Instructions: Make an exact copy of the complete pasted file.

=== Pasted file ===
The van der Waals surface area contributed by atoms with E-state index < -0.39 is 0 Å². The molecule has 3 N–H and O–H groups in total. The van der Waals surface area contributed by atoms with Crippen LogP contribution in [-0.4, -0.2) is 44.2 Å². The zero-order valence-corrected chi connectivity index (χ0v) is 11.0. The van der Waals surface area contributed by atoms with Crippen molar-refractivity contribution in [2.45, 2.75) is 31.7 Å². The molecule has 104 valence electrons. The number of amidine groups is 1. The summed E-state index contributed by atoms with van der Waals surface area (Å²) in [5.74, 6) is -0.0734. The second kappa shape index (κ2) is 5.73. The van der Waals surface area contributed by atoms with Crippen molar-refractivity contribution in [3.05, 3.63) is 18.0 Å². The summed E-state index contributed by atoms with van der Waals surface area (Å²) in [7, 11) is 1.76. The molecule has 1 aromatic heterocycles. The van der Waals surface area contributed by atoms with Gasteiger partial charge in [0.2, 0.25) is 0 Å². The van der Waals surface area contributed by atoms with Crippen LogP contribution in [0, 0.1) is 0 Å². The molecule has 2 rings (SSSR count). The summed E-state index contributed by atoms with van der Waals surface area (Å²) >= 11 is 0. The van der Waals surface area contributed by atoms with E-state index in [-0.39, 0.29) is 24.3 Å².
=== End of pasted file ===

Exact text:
The van der Waals surface area contributed by atoms with E-state index < -0.39 is 0 Å². The molecule has 3 N–H and O–H groups in total. The van der Waals surface area contributed by atoms with Crippen LogP contribution in [-0.4, -0.2) is 44.2 Å². The zero-order valence-corrected chi connectivity index (χ0v) is 11.0. The van der Waals surface area contributed by atoms with Crippen molar-refractivity contribution in [2.45, 2.75) is 31.7 Å². The molecule has 104 valence electrons. The number of amidine groups is 1. The summed E-state index contributed by atoms with van der Waals surface area (Å²) in [5.74, 6) is -0.0734. The second kappa shape index (κ2) is 5.73. The van der Waals surface area contributed by atoms with Crippen molar-refractivity contribution in [3.05, 3.63) is 18.0 Å². The summed E-state index contributed by atoms with van der Waals surface area (Å²) in [7, 11) is 1.76. The molecule has 1 aromatic heterocycles. The van der Waals surface area contributed by atoms with Gasteiger partial charge in [0.2, 0.25) is 0 Å². The van der Waals surface area contributed by atoms with Crippen LogP contribution in [0, 0.1) is 0 Å². The molecule has 2 rings (SSSR count). The summed E-state index contributed by atoms with van der Waals surface area (Å²) >= 11 is 0. The van der Waals surface area contributed by atoms with E-state index in [-0.39, 0.29) is 24.3 Å².